Manfrotto develops Digital Director DSLR kit

Manfrotto's iPad-based Digital Director
In control: Manfrotto’s iPad-based Digital Director. Image: Manfrotto

Manfrotto, the photographic accessory firm best known for its tripods, has developed an add-on that turns a standard Apple iPad Air into a high-resolution video monitor and camera controller.

Manfrotto website Digital Director uses a combination of an app, firmware and hardware to connect the iPad to a DSLR. Initially, the device will support cameras from Nikon and Canon. The device is designed to take advantage of the Air’s Retina display, providing very high resolution monitoring on a device that many photographers and film makers might already have on set.

Although camera makers already have a number of basic controller solutions for DSLRs based on a smartphone app and a WiFi connection, these typically have fairly limited control functions, and can only display a small preview screen.

WiFi connections, too, can introduce lag: a problem especially for video production. Manfrotto’s design aims to overcome this by building a CPU into the Digital Director. This electronic “brain” allows the iPad to communicate with the camera over a USB cable, but also allows the iPad to operate as a monitor.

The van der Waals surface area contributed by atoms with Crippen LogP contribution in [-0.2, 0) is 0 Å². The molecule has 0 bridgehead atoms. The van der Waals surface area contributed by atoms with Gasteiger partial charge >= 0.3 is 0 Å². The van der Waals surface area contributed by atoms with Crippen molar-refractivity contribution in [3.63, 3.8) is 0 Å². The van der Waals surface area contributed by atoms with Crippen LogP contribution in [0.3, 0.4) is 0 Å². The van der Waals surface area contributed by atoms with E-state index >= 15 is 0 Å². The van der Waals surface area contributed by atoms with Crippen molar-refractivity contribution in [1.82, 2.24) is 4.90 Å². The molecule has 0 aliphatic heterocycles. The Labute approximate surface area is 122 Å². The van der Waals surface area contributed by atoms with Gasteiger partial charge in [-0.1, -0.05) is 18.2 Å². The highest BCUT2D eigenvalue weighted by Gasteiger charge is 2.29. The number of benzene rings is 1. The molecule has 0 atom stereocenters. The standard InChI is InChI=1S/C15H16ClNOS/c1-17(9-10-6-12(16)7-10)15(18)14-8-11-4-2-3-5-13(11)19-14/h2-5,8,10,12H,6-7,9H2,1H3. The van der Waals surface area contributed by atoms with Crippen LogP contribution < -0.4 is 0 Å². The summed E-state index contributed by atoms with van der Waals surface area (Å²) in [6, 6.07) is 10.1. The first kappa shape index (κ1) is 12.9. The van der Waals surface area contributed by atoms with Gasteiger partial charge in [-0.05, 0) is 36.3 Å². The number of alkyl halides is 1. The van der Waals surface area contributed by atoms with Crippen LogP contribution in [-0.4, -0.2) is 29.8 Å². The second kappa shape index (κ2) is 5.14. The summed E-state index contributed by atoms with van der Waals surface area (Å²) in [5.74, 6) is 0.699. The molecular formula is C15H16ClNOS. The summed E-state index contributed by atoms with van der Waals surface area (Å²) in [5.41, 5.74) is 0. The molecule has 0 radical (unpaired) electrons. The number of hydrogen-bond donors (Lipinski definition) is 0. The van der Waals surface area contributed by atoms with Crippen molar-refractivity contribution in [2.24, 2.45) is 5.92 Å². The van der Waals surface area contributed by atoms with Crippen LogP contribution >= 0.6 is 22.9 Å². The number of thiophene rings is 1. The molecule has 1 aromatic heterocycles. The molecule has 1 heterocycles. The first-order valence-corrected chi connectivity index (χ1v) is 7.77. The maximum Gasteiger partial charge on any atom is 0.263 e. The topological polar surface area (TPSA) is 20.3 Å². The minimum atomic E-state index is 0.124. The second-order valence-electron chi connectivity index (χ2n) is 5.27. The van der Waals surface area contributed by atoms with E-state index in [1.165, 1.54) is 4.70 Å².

The Digital Director connects to the tablet over a Lightning port, and also works as a frame for supporting the iPad. Potentially, the tablet could be mounted on a tripod arm, but the system also works as a remote controller, with suitable cables.

According to Manfrotto, the Digital Director can control standard settings such as white balance, ISO, aperture and shutter speed, as well as controlling focus. The iPad also shows a histogram, has a punch-in feature for focus checking, and displays the camera’s audio levels. This makes it a lower-cost alternative to monitoring devices such as the Convergent Designs Odyssey 7Q or the Atomos Shogun, although both of those are also video recorders.

As well as camera control and monitoring, Manfrotto’s Digital Director adds image sharing, over FTP or email and to social networks, via the iPad’s WiFi or cellular connection.

The system runs off either AA batteries or mains power, and is expected to go on sale in June for US$499.